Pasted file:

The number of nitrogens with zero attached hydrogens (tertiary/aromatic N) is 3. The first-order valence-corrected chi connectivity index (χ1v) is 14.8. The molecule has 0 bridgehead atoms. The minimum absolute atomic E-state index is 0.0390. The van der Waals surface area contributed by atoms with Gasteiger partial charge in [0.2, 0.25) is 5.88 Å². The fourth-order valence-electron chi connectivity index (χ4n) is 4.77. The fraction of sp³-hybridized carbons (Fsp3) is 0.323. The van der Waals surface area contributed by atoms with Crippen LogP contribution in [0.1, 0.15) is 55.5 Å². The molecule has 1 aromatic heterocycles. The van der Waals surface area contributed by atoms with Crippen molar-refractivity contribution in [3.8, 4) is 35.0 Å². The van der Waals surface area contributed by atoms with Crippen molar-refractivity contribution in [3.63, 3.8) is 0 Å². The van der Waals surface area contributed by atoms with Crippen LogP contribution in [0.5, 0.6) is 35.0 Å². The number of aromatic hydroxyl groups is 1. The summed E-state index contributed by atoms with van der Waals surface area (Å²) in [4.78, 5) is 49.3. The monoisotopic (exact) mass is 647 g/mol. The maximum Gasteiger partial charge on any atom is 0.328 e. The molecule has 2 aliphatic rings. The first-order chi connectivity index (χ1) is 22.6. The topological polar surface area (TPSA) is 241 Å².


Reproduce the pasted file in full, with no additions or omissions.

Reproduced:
The number of nitrogens with zero attached hydrogens (tertiary/aromatic N) is 3. The first-order valence-corrected chi connectivity index (χ1v) is 14.8. The molecule has 0 bridgehead atoms. The minimum absolute atomic E-state index is 0.0390. The van der Waals surface area contributed by atoms with Gasteiger partial charge in [0.2, 0.25) is 5.88 Å². The fourth-order valence-electron chi connectivity index (χ4n) is 4.77. The fraction of sp³-hybridized carbons (Fsp3) is 0.323. The van der Waals surface area contributed by atoms with Crippen LogP contribution in [0.1, 0.15) is 55.5 Å². The molecule has 1 aromatic heterocycles. The van der Waals surface area contributed by atoms with Crippen molar-refractivity contribution in [3.8, 4) is 35.0 Å². The van der Waals surface area contributed by atoms with Crippen molar-refractivity contribution in [3.63, 3.8) is 0 Å². The van der Waals surface area contributed by atoms with Crippen LogP contribution in [0.5, 0.6) is 35.0 Å². The number of aromatic hydroxyl groups is 1. The summed E-state index contributed by atoms with van der Waals surface area (Å²) in [4.78, 5) is 49.3. The monoisotopic (exact) mass is 647 g/mol. The maximum Gasteiger partial charge on any atom is 0.328 e. The molecule has 2 aliphatic rings. The first-order chi connectivity index (χ1) is 22.6. The topological polar surface area (TPSA) is 241 Å².